This morning I emailed Dr. Baker, the President of the International Educational Data Mining Society, the following open letter that encourages the society to rename itself to the International Educational Data Science Society, which I hope will spark dialogue within the educational data science/mining community.
Month: November 2013
I am overall a fan of Amazon and Kindle Edition books.Â But I don’t own a Kindle and I don’t like installing third party software on my PC, so I often use the Amazon Cloud Reader.Â But, there are two annoying problems that the Cloud Reader has without knowing the “secret” solutions: Linking directly to a book and copying text to the clipboard.Â This morning I figured out how to do both of these things.
I am working on mailing a large number of organizations (which I will talk more about soon in another post), and the list I have in Excel of their mailing addresses often doesn’t include the Zip+4, which I originally thought was needed the business rate for First Class Mail. (Since my original posting, I read the “fine print” more and it seems that a standard ZIP code is sufficient for the rate, as long as I can put the appropriate bar code on the envelope.)
While I would ultimately like to make a full web scraper to automatically download the Zip+4, unfortunately Excel has limitations about how User Defined Functions (UDFs) and QueryTable can work with each other (specifically, I want to create a temporary sheet to download a URL into, to then get a particular cell, and UDFs just can’t do that.)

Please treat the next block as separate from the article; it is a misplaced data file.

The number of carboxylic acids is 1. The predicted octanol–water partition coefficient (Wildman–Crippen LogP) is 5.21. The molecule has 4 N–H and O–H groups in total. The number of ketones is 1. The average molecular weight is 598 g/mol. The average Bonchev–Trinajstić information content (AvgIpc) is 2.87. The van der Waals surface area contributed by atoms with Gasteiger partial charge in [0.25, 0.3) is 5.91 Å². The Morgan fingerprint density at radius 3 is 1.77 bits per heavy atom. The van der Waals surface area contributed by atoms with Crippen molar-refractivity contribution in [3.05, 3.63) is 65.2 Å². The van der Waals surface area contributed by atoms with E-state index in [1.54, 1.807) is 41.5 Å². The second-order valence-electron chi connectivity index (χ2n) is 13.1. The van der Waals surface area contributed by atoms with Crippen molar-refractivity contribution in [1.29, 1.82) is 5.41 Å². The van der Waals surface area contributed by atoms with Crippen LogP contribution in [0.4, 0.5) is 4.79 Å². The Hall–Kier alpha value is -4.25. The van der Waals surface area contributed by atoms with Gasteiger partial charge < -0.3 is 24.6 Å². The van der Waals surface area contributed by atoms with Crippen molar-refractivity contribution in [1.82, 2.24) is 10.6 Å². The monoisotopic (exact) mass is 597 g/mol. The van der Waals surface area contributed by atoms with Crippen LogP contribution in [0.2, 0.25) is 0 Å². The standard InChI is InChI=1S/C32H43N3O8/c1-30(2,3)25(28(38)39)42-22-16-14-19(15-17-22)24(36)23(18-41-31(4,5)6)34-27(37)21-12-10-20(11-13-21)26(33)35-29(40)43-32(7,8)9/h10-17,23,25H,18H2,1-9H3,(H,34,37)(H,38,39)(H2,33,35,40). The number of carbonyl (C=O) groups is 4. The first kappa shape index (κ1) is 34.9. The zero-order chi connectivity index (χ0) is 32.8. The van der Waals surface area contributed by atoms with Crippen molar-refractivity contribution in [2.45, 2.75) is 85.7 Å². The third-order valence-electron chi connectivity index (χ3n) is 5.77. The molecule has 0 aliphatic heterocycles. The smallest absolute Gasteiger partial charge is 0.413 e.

So as a temporary workaround until I can program something either in Python or write some VBA code that isn’t a UDF, I have created a formula that creates a link to the USPS Zip+4 Lookup webpage.Â For those who are interested, here is the formula:
=HYPERLINK(“https://tools.usps.com/go/ZipLookupResultsAction!input.action?resultMode=0&companyName=&address1=”&SUBSTITUTE([@ADDR],” “,”+”)&”&address2=&city=”&SUBSTITUTE([@CITY],” “,”+”)&”&state=”&[@STABBR]&”&urbanCode=&postalCode=&zip=”,”USPS Lookup”)
I should note that this seems to handle having address1 and address2 combined in the same field of ADDR.Â You could modify the formula a little if you have separate fields in your spreadsheet for address1 and address2.
Update: It looks like if you do this too many times you get the following message:
To learn about integrating the free Postal ServiceÂ® Address and Tracking API’s into your application, please visit www.usps.com/webtools.
I will investigate this more, and see how the API might work with Excel.